Despite the setback caused by June’s attack at Istanbul Ataturk airport and the failed military coup, Turkish Airlines is rapidly becoming one of the alliance’s most important carriers, with only United carrying more passengers globally. Assuming political stability, the opening of the new Istanbul airport (expected in 2018) with capacity for 150 million passengers will, upon full completion in about 2030, only increase the carrier’s importance within the alliance.
A look at some of the most popular destinations from the regions will show Turkish Airlines’ reach, with Dubai and Muscat named as the most popular connections from Birmingham, and Nairobi from Manchester.
Star Alliance also has three of the four big African carriers – including the most successful, Ethiopian Airlines – which means that the alliance has virtually every country on the continent covered.
Of all the three alliances, Skyteam boasts the biggest presence at regional airports, mainly via Air France and KLM. Skyteam covers 17 departure points outside the London area and KLM’s four-times daily service from Norwich, for example, removes almost every reason for travelling to Heathrow. This year, KLM added Inverness, Southampton and Glasgow to its network. Combined, KLM and Air France offer 280 destinations from their respective hubs, Amsterdam Schiphol and Paris Charles de Gaulle.
Launched in May, KLM’s Inverness-Amsterdam route already has a load factor of more than 80 per cent. Graeme Bell, Inverness airport’s general manager, points out the need for these connections. “Highlands businesses have strong links with the US, Germany and France but the Far East is also an important growing market, especially for food and drink,” he says.
The latter is a £1 billion industry supporting 30,000 employees, and when added to the oil and gas, health and life science sectors, they make a compelling case for airlift that offers an alternative connection point to London.
Skyteam chief executive Perry Cantarutti points out that, including London, his alliance now boasts five more UK departure points than Star Alliance. “It’s a really solid position, we are pretty well covered,” he says.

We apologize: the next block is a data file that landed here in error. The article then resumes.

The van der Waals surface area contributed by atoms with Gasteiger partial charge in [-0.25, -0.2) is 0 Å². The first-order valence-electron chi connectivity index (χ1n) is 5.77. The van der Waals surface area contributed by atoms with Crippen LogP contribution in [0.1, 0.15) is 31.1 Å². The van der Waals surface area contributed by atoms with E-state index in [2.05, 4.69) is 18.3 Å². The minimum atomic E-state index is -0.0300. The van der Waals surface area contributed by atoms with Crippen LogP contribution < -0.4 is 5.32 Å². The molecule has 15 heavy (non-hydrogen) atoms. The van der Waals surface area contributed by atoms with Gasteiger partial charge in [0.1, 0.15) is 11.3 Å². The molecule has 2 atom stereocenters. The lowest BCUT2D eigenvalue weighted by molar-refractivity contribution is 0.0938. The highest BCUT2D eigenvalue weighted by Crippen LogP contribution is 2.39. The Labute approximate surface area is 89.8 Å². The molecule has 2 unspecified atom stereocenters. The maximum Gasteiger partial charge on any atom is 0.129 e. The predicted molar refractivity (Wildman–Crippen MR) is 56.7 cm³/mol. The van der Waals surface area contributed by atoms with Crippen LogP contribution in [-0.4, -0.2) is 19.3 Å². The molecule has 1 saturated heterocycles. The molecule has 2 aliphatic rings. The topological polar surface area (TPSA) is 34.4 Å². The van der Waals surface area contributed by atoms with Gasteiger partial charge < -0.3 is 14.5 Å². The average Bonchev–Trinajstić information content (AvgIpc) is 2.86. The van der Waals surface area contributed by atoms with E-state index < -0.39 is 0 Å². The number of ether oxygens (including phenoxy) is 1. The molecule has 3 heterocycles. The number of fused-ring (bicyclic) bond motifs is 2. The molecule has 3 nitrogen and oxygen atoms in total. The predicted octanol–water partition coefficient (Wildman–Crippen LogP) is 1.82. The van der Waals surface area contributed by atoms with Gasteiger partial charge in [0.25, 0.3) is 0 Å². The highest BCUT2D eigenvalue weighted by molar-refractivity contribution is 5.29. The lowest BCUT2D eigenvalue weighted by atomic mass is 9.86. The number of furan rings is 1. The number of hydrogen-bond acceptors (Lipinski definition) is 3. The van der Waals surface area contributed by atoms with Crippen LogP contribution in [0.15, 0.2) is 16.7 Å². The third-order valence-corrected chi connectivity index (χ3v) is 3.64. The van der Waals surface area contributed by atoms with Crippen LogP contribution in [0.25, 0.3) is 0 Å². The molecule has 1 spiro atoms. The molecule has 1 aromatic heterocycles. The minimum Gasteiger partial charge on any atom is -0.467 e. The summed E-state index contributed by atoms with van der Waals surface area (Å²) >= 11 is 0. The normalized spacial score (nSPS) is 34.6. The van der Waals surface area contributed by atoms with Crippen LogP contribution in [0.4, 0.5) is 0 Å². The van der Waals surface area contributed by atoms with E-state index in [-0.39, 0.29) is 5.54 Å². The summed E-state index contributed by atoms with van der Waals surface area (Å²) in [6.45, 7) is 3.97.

Skyteam’s undoubted strength is China, where between 2007 and 2012 it signed up China Airlines, China Eastern, China Southern and Xiamen Air. Cantarutti says the alliance now covers 160 destinations within China. These carriers are growing in importance on Australasian routes with, for example, China Southern serving Australia and New Zealand from Guangzhou and China Eastern from Shanghai.
“The one part of the world where Skyteam has a clear commanding position is China – it has been a concerted effort for nearly ten years,” says Cantarutti, who puts the total UK-China market at three million passengers. “One of the things we see more and more is that business travellers are wanting access to the secondary cities there. Being able to do that on a single alliance network is hugely valuable to them.”
Looking westwards, the Delta/Air France/KLM/Alitalia joint venture has 26 per cent of the transatlantic market, a figure that should increase with new Delta services from Edinburgh this summer and Glasgow next year.
While it is not a member of any alliance, Virgin Atlantic is almost a Skyteam member by virtue of it being 49 per cent owned by Delta Air Lines. This means that, for example, a Manchester-Atlanta journey continuing on to South America will start with a Virgin flight, as it is the UK carrier that operates to Delta’s hub.